Since Spiderweb is mainly free-motion quilting, I decided on a simpler walking-foot design for this time: parallel lines. I started them across the quilt about 1 to 1.5-inches apart.

Beginning parallel quilting lines about 1-1.5" apart

Then I returned and added a quilting line between every other set. This maintained the look of the parallel lines, increased the quilting density (which might help reduce the strain on those long seam lines, and added a bit of textural variety.

Spiderweb quilting has been a bugaboo but this was quick and easy. It only took two days to quilt. I need to quilt like this more often.

Filling in with an additional line between every other pair

The middle column contains only three fabrics: blue, yellow and a floral Marimekko. I was able to include the informational text on one of the coins because it was printed far enough away from the selvedge.

Selvedge text included in quilt
Detail of Marimekko informational text

A bright blue binding added more color. I think it needed the pop.

Chinese Coins binding and quilting details
Now this quilt graces its new home in Pflugerville. Don't know where that is? Many songs are written about beautiful cities around the world but Pflugerville is a small, farming community north of Austin. Here's video of one by the Austin Lounge Lizards.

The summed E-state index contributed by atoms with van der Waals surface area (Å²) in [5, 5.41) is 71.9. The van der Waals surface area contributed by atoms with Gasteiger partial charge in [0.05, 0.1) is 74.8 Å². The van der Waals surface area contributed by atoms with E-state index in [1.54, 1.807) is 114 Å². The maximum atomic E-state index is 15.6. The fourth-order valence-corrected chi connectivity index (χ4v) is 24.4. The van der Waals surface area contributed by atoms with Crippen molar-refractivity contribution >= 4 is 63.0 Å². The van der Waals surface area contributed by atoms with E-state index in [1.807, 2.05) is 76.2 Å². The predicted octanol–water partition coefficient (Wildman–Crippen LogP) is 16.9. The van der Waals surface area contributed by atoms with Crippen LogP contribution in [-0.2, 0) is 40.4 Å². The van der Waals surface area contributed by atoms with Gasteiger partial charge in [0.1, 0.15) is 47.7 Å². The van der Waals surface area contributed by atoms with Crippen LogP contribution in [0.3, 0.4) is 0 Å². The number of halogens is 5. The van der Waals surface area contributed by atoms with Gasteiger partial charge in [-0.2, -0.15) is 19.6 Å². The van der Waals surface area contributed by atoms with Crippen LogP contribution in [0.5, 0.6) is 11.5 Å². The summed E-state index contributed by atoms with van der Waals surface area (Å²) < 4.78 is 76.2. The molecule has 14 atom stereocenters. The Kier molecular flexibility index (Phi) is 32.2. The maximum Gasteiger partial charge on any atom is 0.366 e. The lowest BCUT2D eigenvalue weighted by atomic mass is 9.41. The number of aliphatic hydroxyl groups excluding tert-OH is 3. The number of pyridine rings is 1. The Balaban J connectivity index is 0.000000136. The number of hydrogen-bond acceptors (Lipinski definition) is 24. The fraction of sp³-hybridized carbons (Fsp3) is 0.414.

Here are stats about Pflugerville's Chinese Coins.

Quilt Details
Size: 57" x 75"
Design: Improvisational Chinese Coins
Batting: Mountain Mist Cream Rose 100%cotton
Thread: Gutermann cotton, light blue
Quilting: Parallel lines with walking foot on domestic machine

Other sights in the area include Cele's BBQ restaurant (pronounced Seal.) It's been used as a location of several movies including Second Hand Lions {which I've seen} and Texas Chainsaw Massacre {which I have no plans to see.} Great barbeque beef, ribs and sausage but you have to bring your own sides. Really.

Cele Community Center and BBQ restaurant
Another day we drove over to The Oasis on Lake Travis where you can see some of the most gorgeous sunsets in the world. I haven't eaten there in years - before it burned. Still gorgeous views although we were there at midday rather than sunset.

View of Lake Travis from The Oasis

There's more art than I remember, including this piece.

Spaceship Oasis art installation at The Oasis
Artwork abounds throughout the region. This mural decorates the wall of Google Fiber Austin.

Mural at Google Fiber Austin

There's still time to link up with AHIQ, too. Share your progress with Chinese Coins or another improvisational or utility quilting here.

Enjoy the day, Ann

InLinkz removed because it was hacked.